WonderBoy

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Originally posted by JPHazelton
I imagine I will win the lottery and move to Maui.

You can imagine whatever you like, but that means bunk.

Undoubtedly you can achieve that score, but until that little envelope arrives in the mail, its all up in the air.

Soo very true. Past august mcats, I thought I would get at least a 30. But when I test came around I choked big time. The real test is a whole other beast compared to just taking practice tests. Good Luck.
 
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cjgardner

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Originally posted by JPHazelton
I imagine I will win the lottery and move to Maui.

You can imagine whatever you like, but that means bunk.

Undoubtedly you can achieve that score, but until that little envelope arrives in the mail, its all up in the air.

Good luck with everything.

Well, let me reword that for those of you who take words like imagine literally. "I am highly likely to score higher than 30 on the MCAT." (I at least have a better chance than 1 in 80 million, which is I believe where your lottery chances stand)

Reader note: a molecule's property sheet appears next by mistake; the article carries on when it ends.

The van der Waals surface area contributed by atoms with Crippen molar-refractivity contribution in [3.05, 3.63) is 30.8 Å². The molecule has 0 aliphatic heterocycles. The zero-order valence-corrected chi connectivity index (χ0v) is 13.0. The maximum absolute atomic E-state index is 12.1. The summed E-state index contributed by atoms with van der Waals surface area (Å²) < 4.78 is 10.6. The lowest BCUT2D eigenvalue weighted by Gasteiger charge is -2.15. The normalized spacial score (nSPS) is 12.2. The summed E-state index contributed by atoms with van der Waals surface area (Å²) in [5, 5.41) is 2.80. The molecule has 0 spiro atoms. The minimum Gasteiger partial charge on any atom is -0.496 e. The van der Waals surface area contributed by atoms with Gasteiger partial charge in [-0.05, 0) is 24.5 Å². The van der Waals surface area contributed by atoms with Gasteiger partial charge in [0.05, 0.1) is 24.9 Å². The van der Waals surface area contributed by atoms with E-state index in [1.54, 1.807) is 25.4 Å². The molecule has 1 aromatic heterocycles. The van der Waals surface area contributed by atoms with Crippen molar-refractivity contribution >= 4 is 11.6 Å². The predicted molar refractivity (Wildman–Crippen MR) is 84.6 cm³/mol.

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cjgardner

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Originally posted by QuinnNSU
GPA - Schmee-PA, MCAT - Schmemcat. You just need to hit the requirements to apply to medical school. I worry that you did not take the actual organic that medical schools require. Often times, some nursing programs or ARNP programs require some organic, but the organic they usually require is just a 4 credit class... not the two 3 credit classes plus the lab that medical school requires. Make sure you meet that requirement, as well as the 8 credit gen chem... i would suggest checking out the aacomas website and seeing exactly what the requirements are...